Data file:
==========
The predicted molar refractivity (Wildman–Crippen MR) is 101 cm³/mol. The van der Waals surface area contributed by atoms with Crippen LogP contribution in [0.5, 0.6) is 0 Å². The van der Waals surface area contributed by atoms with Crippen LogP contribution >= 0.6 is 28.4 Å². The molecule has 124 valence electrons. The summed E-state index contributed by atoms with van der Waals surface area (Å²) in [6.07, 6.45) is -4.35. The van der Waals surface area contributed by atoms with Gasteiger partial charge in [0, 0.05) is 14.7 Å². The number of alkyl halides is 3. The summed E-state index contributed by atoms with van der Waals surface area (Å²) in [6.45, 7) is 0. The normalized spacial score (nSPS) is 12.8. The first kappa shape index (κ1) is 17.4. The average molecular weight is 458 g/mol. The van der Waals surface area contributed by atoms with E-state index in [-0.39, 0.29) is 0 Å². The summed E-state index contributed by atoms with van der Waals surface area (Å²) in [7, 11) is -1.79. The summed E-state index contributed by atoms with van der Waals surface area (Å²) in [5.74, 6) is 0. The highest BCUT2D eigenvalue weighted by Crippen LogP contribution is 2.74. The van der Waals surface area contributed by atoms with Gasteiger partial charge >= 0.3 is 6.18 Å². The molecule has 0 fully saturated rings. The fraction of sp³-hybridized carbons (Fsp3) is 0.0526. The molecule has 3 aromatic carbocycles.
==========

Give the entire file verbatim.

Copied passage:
The predicted molar refractivity (Wildman–Crippen MR) is 101 cm³/mol. The van der Waals surface area contributed by atoms with Crippen LogP contribution in [0.5, 0.6) is 0 Å². The van der Waals surface area contributed by atoms with Crippen LogP contribution >= 0.6 is 28.4 Å². The molecule has 124 valence electrons. The summed E-state index contributed by atoms with van der Waals surface area (Å²) in [6.07, 6.45) is -4.35. The van der Waals surface area contributed by atoms with Gasteiger partial charge in [0, 0.05) is 14.7 Å². The number of alkyl halides is 3. The summed E-state index contributed by atoms with van der Waals surface area (Å²) in [6.45, 7) is 0. The normalized spacial score (nSPS) is 12.8. The first kappa shape index (κ1) is 17.4. The average molecular weight is 458 g/mol. The van der Waals surface area contributed by atoms with E-state index in [-0.39, 0.29) is 0 Å². The summed E-state index contributed by atoms with van der Waals surface area (Å²) in [7, 11) is -1.79. The summed E-state index contributed by atoms with van der Waals surface area (Å²) in [5.74, 6) is 0. The highest BCUT2D eigenvalue weighted by Crippen LogP contribution is 2.74. The van der Waals surface area contributed by atoms with Gasteiger partial charge >= 0.3 is 6.18 Å². The molecule has 0 fully saturated rings. The fraction of sp³-hybridized carbons (Fsp3) is 0.0526. The molecule has 3 aromatic carbocycles.